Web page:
The big problem with knees, is usually people either wear out the cartilage on part of the discs, or they over stretch/pop a tendon. The latter is mostly an issue with shoulder/hip throws, sports with cleated shoes, tackles, or locks on the ankles/knees for grappling.
The former, though, comes from bad posture and... sitting with pressure on the knees.
A lot of physical practices advise to not put your knees further forward than your toes - this isn't just a balance thing, it's also the point at which you're hyper-compressing sections of your meniscus discs. Do it long enough, over time, and the meniscus develops cracks. Then tears. Longer still, you can wear away a whole section and have bone-on-bone grinding.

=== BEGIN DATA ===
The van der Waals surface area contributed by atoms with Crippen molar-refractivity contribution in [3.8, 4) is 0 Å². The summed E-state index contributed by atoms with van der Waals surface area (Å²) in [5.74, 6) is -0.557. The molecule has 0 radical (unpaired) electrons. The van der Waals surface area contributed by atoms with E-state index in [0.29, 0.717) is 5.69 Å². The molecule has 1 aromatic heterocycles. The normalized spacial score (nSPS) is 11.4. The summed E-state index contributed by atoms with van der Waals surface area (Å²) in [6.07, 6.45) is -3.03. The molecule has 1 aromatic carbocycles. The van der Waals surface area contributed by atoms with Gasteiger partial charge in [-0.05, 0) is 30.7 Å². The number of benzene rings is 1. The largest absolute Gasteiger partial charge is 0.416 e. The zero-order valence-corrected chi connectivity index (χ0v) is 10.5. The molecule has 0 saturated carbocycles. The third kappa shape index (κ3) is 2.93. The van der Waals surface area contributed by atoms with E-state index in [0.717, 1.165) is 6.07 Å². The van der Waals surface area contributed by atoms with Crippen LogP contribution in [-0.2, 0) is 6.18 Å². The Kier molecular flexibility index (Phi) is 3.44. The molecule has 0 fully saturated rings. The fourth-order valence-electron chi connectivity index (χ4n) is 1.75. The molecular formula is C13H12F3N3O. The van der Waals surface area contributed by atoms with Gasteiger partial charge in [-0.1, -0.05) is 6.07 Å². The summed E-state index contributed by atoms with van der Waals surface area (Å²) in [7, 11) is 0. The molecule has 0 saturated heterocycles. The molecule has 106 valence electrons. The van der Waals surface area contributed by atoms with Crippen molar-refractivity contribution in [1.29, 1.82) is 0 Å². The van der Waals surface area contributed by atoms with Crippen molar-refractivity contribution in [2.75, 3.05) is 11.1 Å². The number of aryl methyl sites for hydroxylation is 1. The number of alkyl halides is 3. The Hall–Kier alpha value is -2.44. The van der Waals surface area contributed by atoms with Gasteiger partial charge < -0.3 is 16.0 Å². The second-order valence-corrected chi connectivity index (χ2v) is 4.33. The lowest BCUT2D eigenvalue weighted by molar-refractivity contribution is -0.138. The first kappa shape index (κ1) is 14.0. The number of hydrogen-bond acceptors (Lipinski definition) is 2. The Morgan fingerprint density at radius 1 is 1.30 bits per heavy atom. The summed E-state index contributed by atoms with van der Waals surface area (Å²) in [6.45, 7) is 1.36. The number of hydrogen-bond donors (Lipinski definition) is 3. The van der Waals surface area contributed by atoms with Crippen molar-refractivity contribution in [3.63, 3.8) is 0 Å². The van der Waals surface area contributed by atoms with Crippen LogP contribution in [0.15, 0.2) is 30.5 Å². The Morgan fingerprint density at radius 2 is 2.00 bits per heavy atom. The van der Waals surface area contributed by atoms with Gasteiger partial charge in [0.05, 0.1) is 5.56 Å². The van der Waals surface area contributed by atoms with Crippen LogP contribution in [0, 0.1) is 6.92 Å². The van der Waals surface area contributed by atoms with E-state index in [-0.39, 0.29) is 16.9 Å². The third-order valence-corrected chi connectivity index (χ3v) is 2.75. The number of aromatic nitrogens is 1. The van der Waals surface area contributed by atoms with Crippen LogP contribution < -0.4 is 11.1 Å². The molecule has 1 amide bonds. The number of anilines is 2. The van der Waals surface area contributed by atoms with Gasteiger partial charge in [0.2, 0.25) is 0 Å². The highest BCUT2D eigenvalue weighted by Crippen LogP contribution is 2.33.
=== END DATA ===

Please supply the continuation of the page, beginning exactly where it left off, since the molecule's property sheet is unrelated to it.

Unfortunately, this isn't something the body can repair, really. The same thing happens with spinal discs, given enough time.
This is where you end up having to decide what parts you want to practice, and how much. Just as much as full contact sparring is a thing you CAN do, you have to decide at what point you've now just accruing more damage than learning.
Given the formal kneeling stances, there's not a lot of mitigation - it's a knee at the maximum flexion position, there are no muscles to take the weight off of it. Some people use cushions or wedges between their calves and butt to raise their body and reduce some of the direct pressure, but obviously, traditions usually do not look well upon that choice.